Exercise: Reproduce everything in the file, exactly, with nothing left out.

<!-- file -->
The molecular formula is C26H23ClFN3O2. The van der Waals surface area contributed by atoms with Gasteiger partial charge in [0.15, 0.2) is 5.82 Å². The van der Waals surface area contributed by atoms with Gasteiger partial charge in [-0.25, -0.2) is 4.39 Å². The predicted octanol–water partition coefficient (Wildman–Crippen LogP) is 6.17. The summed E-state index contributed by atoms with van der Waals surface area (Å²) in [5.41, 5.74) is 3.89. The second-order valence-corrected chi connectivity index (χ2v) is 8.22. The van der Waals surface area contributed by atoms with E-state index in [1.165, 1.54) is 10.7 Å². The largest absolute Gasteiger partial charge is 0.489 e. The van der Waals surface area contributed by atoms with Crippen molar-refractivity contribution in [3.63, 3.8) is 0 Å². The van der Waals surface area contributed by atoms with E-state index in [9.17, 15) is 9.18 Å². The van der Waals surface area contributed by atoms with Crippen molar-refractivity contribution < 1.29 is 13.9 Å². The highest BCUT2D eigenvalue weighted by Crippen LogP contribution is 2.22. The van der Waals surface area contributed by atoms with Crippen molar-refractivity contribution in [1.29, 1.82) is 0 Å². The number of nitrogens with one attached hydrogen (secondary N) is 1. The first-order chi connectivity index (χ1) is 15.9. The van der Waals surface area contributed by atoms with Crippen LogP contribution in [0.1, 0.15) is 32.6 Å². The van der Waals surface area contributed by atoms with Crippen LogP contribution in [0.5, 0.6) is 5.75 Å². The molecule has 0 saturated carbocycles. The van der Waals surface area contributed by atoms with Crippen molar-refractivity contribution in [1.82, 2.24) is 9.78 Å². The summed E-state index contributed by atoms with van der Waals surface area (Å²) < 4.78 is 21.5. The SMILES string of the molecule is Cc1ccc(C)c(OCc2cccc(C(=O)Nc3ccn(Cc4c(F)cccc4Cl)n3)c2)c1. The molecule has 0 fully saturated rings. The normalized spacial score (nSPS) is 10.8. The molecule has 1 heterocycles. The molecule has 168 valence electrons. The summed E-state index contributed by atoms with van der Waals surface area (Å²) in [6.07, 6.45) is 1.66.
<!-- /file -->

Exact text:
The molecular formula is C26H23ClFN3O2. The van der Waals surface area contributed by atoms with Gasteiger partial charge in [0.15, 0.2) is 5.82 Å². The van der Waals surface area contributed by atoms with Gasteiger partial charge in [-0.25, -0.2) is 4.39 Å². The predicted octanol–water partition coefficient (Wildman–Crippen LogP) is 6.17. The summed E-state index contributed by atoms with van der Waals surface area (Å²) in [5.41, 5.74) is 3.89. The second-order valence-corrected chi connectivity index (χ2v) is 8.22. The van der Waals surface area contributed by atoms with E-state index in [1.165, 1.54) is 10.7 Å². The largest absolute Gasteiger partial charge is 0.489 e. The van der Waals surface area contributed by atoms with Crippen molar-refractivity contribution in [3.63, 3.8) is 0 Å². The van der Waals surface area contributed by atoms with E-state index in [9.17, 15) is 9.18 Å². The van der Waals surface area contributed by atoms with Crippen molar-refractivity contribution < 1.29 is 13.9 Å². The highest BCUT2D eigenvalue weighted by Crippen LogP contribution is 2.22. The van der Waals surface area contributed by atoms with Crippen molar-refractivity contribution in [1.29, 1.82) is 0 Å². The number of nitrogens with one attached hydrogen (secondary N) is 1. The first-order chi connectivity index (χ1) is 15.9. The van der Waals surface area contributed by atoms with Crippen LogP contribution in [0.1, 0.15) is 32.6 Å². The van der Waals surface area contributed by atoms with Crippen LogP contribution in [0.5, 0.6) is 5.75 Å². The molecule has 0 saturated carbocycles. The van der Waals surface area contributed by atoms with Crippen molar-refractivity contribution in [1.82, 2.24) is 9.78 Å². The summed E-state index contributed by atoms with van der Waals surface area (Å²) < 4.78 is 21.5. The SMILES string of the molecule is Cc1ccc(C)c(OCc2cccc(C(=O)Nc3ccn(Cc4c(F)cccc4Cl)n3)c2)c1. The molecule has 0 fully saturated rings. The normalized spacial score (nSPS) is 10.8. The molecule has 1 heterocycles. The molecule has 168 valence electrons. The summed E-state index contributed by atoms with van der Waals surface area (Å²) in [6.07, 6.45) is 1.66.